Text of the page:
Think of the two clips as an introduction to snakes in movie plots. In one scene, the hero is thrown into a pit of snakes and has to react quickly or die. In the other, the snake slyly encourages you into its' embrace and before you know it, you're trapped as the snake has wrapped its length around you and is squeezing the life from you. Both scenarios end up, more or less, at the same conclusion.
While we're not talking about an individual's death here, we are talking about the death of authority. Both the Marx Brothers and Abbott & Costello end up in the same place - the destruction of our perception of this world and its rules of order.
The Marx Brothers do this by creating a sense of equals - Groucho and Chico - negotiating over employment details in an anarchic patter, quickly ending in the destruction of order (the contract) and leaving us with nothing worth anything.
Structurally, Abbott & Costello set this up by creating, as others here have pointed out, a dominant-submissive relationship. Bud Abbott, the father-figure, impatient over the child-like Costello's fears.
Someone mentioned these men are put into situations they are unaware of and they struggle to cope as reality sets in. As Lou (the child) begins to understand their situation more fully, his efforts to bring Bud into that reality meet with resistance and the ignorance of arrogance. Slowly, the child begins to teach the man. In the end, Lou's line "Does Dracula know?" announces the reversal of their roles - the upsetting of the natural order.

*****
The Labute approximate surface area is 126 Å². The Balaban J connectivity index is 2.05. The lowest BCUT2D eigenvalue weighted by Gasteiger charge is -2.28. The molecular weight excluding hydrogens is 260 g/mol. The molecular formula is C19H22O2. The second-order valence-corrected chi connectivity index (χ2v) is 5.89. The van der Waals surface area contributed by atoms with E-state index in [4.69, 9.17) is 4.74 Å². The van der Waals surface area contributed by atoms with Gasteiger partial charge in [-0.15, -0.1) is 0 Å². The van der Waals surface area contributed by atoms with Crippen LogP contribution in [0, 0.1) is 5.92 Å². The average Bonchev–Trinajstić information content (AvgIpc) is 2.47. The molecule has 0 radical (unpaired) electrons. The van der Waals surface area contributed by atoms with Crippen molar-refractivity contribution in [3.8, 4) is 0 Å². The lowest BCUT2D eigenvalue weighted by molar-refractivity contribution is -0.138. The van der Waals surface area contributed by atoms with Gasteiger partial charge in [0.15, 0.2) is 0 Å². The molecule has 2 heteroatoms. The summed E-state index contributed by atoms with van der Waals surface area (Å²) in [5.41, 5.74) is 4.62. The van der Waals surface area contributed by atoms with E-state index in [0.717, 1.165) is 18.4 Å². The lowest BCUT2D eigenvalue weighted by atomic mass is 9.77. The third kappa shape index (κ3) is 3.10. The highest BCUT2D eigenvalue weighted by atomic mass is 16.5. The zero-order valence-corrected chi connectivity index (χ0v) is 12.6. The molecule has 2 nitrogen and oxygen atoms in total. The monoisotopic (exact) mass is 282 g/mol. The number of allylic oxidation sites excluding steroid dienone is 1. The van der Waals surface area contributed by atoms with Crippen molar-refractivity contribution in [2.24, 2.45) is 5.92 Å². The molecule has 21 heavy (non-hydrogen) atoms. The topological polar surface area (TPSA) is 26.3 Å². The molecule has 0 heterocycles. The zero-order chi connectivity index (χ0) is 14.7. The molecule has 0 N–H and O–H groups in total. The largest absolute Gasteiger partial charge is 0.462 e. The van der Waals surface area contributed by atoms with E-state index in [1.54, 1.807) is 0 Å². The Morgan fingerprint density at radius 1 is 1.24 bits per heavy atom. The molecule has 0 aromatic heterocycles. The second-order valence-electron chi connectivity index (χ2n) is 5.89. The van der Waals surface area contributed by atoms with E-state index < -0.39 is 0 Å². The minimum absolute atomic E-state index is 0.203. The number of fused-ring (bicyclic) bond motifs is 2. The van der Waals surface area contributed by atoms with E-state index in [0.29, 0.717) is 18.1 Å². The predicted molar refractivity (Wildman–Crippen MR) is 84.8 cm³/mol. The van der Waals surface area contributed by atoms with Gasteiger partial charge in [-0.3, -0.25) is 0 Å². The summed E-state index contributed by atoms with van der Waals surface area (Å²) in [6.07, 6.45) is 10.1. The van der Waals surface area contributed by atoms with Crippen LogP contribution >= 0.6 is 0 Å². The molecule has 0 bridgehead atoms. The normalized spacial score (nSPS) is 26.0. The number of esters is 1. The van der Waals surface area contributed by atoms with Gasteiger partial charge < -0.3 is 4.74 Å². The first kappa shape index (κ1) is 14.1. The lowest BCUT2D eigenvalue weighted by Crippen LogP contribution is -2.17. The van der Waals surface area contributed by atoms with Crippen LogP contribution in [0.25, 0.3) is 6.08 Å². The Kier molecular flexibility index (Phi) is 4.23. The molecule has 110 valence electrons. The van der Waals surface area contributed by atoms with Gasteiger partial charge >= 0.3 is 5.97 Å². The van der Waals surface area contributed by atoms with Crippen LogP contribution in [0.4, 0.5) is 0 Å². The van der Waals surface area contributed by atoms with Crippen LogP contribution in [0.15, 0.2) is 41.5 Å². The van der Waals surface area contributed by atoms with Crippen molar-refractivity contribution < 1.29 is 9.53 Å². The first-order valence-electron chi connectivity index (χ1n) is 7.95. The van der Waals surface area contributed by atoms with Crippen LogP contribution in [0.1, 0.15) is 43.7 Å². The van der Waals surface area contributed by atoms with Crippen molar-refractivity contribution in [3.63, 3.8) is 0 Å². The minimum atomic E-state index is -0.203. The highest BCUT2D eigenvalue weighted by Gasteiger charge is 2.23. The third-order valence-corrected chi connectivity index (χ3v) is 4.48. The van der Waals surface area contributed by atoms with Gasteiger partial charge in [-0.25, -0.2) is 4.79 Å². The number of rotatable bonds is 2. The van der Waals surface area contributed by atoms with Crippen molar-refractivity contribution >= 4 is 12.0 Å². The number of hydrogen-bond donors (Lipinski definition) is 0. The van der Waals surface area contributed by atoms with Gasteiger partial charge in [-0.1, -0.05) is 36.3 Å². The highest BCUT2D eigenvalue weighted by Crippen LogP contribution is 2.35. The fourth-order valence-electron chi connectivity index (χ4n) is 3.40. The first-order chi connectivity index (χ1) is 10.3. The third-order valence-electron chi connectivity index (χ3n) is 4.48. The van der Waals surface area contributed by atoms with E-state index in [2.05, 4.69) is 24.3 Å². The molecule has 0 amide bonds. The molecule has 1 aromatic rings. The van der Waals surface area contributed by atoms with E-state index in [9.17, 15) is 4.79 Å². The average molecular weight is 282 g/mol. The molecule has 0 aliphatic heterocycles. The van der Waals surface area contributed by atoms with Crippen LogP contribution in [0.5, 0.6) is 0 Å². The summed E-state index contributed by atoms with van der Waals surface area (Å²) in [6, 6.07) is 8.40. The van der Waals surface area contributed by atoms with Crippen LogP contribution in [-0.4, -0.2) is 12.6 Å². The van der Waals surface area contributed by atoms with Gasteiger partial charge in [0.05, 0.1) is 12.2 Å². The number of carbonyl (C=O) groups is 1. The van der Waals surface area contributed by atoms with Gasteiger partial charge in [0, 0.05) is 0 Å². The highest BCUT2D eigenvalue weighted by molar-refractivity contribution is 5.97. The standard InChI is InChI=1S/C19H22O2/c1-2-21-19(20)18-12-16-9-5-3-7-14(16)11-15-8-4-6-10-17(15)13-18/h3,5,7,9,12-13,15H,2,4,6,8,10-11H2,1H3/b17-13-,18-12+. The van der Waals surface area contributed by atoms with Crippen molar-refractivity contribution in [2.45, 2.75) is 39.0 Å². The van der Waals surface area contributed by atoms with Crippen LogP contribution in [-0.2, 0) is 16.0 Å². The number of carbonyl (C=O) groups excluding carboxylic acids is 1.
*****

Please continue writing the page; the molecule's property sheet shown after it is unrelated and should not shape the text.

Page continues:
Voila! They have reached the same state of anarchy as the Marx Brothers, just at a slower pace. In the end, everything you know is wrong.
As to Wes Gehring's comments, I have little patience for the position I see staked out here too often. Things evolve and what was funny in 1940 is considered stale in 2017. We who love these old films love them for a variety of reasons - the artistry, the dialogue, the cinematography, music, etc. That doesn't make them better. It makes them what they are and something we appreciate/love. I have much more of an issue with films of later decades that failed to evolve in their use of slapstick techniques and come across to me as simply lazy attempts at producing humor. The pie in the face is just not funny anymore. Everything changes for a reason.
Finally, Abbott & Costello's contribution to slapstick is the firm establishment of the true straight man/ clown relationship in film. Laurel and Hardy, who these two are so often compared two, were two clowns of different temperaments. Not so here.
I know it's been months since this class ended. I didn't have time to really participate during the time the class was open, but I'm in a slower work season now. I have a hard time reading these message boards, but I thought I should since I was having a hard time answering the questions in my own mind and needed a little prodding through others' comments. Well worth the time from my perspective. Brings so much more to the experience.